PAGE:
Potosí & Silver Mines
At a height of over 4,000 meters, Potosí, capital of the Bolivian state of the same name, is one of the highest cities in the world. But even an elevation as high as this does not stop the nearby Cerro Potosí from dominating the surrounding landscape.
Also known as Cerro Rico (Spanish for "Rich Mountain"), the peak's huge supply of silver has led to both immense riches and appalling suffering.
Potosí was founded as a mining town in 1546, while Bolivia was still part of the Viceroyalty of Peru. Over the next 200 years, more than 40,000 tons of silver were shipped out of the town, making the Spanish Empire one of the richest the world had ever seen. But such vast wealth also came at a price. Thousands of the indigenous people were forced to work at the mines, where many perished through accidents, brutal treatment, or poisoning by the mercury used in the extraction process. Around 30,000 African slaves were also brought to the city, where they were forced to work and die as human mules.
In 1672, Potosí became the site of the Spanish Colonial Mint and, with a population of around 200,000, was one of the richest cities in the world. But by the time that Bolivia declared independence in 1825, the silver had largely run out, leaving tin as the main product.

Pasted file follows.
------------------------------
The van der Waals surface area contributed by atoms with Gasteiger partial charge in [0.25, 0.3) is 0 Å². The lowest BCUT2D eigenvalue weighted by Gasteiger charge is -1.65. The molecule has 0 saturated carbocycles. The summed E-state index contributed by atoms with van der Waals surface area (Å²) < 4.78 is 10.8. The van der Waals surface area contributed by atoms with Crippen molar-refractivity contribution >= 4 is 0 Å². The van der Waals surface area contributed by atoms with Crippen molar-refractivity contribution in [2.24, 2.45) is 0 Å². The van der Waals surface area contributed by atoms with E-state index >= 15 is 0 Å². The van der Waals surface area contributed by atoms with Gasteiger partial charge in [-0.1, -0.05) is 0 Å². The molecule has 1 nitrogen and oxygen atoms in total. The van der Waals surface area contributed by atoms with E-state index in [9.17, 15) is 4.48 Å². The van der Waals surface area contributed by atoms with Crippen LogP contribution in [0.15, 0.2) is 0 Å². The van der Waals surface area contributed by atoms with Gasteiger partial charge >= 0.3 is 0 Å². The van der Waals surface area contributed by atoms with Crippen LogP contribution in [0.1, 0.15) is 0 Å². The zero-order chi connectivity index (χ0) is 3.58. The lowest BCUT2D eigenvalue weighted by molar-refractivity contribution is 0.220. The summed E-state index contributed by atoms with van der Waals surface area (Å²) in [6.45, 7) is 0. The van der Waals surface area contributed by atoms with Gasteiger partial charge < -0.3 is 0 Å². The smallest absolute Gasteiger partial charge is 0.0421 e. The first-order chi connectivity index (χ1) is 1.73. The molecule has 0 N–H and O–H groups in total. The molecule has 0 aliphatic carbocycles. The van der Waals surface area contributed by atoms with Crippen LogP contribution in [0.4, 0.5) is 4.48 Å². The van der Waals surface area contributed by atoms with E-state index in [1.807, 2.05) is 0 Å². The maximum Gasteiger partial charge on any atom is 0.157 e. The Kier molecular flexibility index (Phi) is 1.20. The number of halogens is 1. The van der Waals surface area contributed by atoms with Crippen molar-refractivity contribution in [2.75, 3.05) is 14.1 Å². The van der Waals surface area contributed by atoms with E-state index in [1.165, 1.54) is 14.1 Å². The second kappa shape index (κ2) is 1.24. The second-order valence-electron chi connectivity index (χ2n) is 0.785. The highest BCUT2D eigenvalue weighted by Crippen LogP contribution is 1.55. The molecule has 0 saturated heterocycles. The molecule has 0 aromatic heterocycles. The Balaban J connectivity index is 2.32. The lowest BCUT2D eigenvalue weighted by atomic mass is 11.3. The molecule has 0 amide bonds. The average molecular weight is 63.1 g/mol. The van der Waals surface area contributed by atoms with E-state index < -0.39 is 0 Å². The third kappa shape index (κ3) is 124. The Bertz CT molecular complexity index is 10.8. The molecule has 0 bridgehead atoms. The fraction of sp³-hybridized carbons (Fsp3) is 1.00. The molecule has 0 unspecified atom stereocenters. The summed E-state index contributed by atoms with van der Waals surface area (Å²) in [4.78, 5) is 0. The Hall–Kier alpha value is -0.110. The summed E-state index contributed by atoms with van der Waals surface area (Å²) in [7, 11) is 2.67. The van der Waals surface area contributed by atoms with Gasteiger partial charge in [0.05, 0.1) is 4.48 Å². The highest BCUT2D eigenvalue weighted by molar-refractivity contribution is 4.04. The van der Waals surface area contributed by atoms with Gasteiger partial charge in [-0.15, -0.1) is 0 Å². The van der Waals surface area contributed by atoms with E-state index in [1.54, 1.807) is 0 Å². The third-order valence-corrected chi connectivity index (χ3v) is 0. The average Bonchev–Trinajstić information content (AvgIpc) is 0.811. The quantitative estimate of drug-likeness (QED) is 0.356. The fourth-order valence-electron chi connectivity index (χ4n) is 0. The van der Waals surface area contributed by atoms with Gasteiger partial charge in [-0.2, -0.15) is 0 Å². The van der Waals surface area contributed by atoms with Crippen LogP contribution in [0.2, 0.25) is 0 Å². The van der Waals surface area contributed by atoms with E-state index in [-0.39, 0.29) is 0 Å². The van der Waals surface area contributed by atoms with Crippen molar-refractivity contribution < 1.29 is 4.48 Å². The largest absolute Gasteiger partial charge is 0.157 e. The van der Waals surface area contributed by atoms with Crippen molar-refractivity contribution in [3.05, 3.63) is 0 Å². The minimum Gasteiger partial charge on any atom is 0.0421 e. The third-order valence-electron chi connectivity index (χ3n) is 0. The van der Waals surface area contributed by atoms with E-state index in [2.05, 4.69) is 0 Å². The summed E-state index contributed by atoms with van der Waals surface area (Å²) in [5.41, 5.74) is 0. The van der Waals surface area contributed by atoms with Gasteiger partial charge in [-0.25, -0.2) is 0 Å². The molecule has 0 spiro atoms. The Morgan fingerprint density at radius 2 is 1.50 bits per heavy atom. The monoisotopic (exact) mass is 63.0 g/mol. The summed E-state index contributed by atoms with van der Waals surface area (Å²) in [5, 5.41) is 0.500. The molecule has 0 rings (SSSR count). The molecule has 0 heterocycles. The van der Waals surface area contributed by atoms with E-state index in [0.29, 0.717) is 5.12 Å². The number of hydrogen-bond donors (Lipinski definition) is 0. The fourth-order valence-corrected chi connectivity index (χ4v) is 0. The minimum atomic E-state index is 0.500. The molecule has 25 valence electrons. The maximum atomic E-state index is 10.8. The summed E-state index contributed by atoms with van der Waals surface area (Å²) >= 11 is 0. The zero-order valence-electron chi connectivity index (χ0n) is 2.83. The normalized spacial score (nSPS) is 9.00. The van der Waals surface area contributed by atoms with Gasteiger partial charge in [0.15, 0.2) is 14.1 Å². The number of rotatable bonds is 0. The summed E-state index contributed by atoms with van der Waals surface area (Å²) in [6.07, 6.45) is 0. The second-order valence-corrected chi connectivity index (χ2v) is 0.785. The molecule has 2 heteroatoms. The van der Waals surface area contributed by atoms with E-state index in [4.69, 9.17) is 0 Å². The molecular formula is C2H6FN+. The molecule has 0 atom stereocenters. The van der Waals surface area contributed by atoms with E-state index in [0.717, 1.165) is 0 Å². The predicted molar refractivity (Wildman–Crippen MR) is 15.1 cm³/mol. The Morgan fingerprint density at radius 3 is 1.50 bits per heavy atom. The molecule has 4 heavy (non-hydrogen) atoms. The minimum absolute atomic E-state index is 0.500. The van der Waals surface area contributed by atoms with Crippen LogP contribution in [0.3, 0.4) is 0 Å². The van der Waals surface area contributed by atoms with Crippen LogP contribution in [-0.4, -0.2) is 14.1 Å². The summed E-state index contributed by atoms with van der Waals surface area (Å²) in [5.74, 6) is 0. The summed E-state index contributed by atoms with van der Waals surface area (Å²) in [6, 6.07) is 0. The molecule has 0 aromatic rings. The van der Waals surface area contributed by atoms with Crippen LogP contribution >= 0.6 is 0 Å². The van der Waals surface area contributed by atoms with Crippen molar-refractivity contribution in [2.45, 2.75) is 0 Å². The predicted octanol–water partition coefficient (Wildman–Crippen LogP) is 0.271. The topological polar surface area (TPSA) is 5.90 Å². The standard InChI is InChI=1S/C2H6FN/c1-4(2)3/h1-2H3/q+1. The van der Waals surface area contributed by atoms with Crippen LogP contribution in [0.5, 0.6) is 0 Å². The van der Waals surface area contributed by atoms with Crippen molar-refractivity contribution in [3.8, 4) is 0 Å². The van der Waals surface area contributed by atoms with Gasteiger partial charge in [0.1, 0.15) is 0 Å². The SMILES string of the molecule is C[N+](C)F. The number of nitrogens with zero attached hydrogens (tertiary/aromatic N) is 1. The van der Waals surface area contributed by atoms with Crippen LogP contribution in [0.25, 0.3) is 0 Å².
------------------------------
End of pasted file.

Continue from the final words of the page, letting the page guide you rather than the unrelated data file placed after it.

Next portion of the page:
To this day, a workers' collective extracts minerals from the mine. Due to the lack of protective equipment, the work is still very dangerous. Many miners die in cave-ins or from silicosis, a serious disease that damages the lungs, and there's been recent concern of the whole mine collapsing. Because of the hellish conditions, many of the miners survive by drinking extremely strong alcohol, chewing coca leaves, and worshiping Tio — a god of the underworld who holds the power of life and death between his fingers. El Tio, meaning "the Uncle," appears as a devilish creature, and his statues in the mines are given offerings of cigarettes, strong alcohol, and coca leaves.
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